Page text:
Egon Zehnder
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Notions of how the CEOs of major corporations work are ridden with clichés. One widespread view has them seated in stylish corner offices, directing the activities of countless highly motivated personal assistants and executive vice presidents, whose expertise they can call upon 24/7. Also at their beck and call are the members of the executive board, each with their own specific area of responsibility. One could be forgiven, then, for assuming that a good CEO is little more than an omnipotent puppeteer, pulling the strings to assign the right people to the right projects.

These are the CEOs of Hollywood screenplay writers. The real world could hardly be more different.

Key strategic decisions and appointments are best conducted behind closed doors, where frank discussions can take place in an atmosphere of trust. However, conventional power structures at large corporations rarely allow for such secure communication spaces.

Ideally, it should be a core job of any executive board to facilitate open dialogue. Reality, however, often paints a different picture. At a purely practical level, people simply don’t have time for regular meetings of this kind. And then there is the fact that open debate involves the latent risk of exposing oneself to attack. That, in turn, makes it harder for CEOs and board members to speak their mind or even to voice doubts.

Governance principles teach that this kind of dialogue, particularly where the CEO is concerned, is a matter for the board of directors. But as a CEO study published by Egon Zehnder reveals, only 38 per cent of chief executives turn to their chairpersons for frank feedback – a disturbingly low proportion. It is worth noting here, however, that providing constructive and forward-looking feedback for a CEO and putting oneself forward as a sparring partner is an art that not everyone can master.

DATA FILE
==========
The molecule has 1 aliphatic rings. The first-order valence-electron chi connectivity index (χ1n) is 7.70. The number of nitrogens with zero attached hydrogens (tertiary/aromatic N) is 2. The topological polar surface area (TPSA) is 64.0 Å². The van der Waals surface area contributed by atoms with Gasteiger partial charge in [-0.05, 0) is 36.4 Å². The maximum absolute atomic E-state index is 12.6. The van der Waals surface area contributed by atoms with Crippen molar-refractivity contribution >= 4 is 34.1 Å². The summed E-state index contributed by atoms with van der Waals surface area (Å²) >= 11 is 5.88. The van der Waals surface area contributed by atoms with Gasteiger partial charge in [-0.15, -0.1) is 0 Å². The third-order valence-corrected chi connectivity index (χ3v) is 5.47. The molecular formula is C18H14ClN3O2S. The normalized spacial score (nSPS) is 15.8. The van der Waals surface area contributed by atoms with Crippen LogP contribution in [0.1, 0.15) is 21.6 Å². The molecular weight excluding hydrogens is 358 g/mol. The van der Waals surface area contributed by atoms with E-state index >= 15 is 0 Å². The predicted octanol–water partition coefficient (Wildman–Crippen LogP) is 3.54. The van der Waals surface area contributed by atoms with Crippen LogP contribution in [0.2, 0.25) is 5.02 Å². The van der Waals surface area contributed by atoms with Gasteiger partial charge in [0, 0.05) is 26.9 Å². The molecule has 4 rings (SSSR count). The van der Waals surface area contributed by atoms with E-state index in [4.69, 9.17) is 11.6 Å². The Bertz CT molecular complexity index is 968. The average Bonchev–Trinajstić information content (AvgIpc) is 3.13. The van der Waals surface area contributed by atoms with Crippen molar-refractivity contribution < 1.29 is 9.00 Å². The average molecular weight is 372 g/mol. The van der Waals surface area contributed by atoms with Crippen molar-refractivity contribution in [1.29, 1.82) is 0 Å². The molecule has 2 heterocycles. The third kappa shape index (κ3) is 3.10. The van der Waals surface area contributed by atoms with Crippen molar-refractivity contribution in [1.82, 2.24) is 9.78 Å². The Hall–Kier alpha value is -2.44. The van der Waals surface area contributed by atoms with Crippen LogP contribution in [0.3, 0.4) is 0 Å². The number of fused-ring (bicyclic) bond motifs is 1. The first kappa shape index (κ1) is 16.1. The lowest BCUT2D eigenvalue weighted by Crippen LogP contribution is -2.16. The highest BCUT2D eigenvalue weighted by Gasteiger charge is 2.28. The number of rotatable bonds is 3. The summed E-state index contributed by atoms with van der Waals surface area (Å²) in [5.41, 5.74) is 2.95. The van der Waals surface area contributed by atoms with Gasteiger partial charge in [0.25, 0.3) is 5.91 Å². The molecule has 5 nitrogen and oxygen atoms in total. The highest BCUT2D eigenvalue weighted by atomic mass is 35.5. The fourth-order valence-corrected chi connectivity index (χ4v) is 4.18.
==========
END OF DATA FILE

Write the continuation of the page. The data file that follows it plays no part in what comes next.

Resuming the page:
To complicate matters, there is an inherent contradiction between the supervisory remit of the non-executive board and its chair on the one hand and any open and trusting debate with the CEO and executive board members on the other. This cannot be resolved unless a relationship of trust evolves between the chairperson and the CEO, based for example on long years of collaboration. In the German corporate landscape at least, this will likely be the exception, not the rule.

It comes as no surprise, then, to find that many CEOs have shaped their own spaces in which to reflect, reset their inner compass and seek outside guidance. The professional background of their go-to individuals is less important. What counts is their personality, inner autonomy, authenticity, in-depth understanding of the challenges facing the company in question, and intimate knowledge of the CEO as a person. If this leads to a peer-to-peer dialogue, then within the secure spaces they have constructed, CEOs can speak very openly about key strategic concerns or appointments. Critics may argue that such arrangements infringe the principles of good corporate governance, but this is not the case if CEOs and executive board members make certain that their advisors are contractually tied to the company and thus bound by strict non-disclosure agreements.

A conscious decision on the part of a CEO or executive board member to enter into dialogue with interlocutors that they trust is to be welcomed. This has nothing to do with improper cronyism: it’s worth asking how compatible our notion of governance still is with a world that is busily reinventing itself in many areas and where CEOs, too, need to be continually reflecting on their own behaviour. If they are going to succeed, they will need regular, honest feedback and critical sparring partners.

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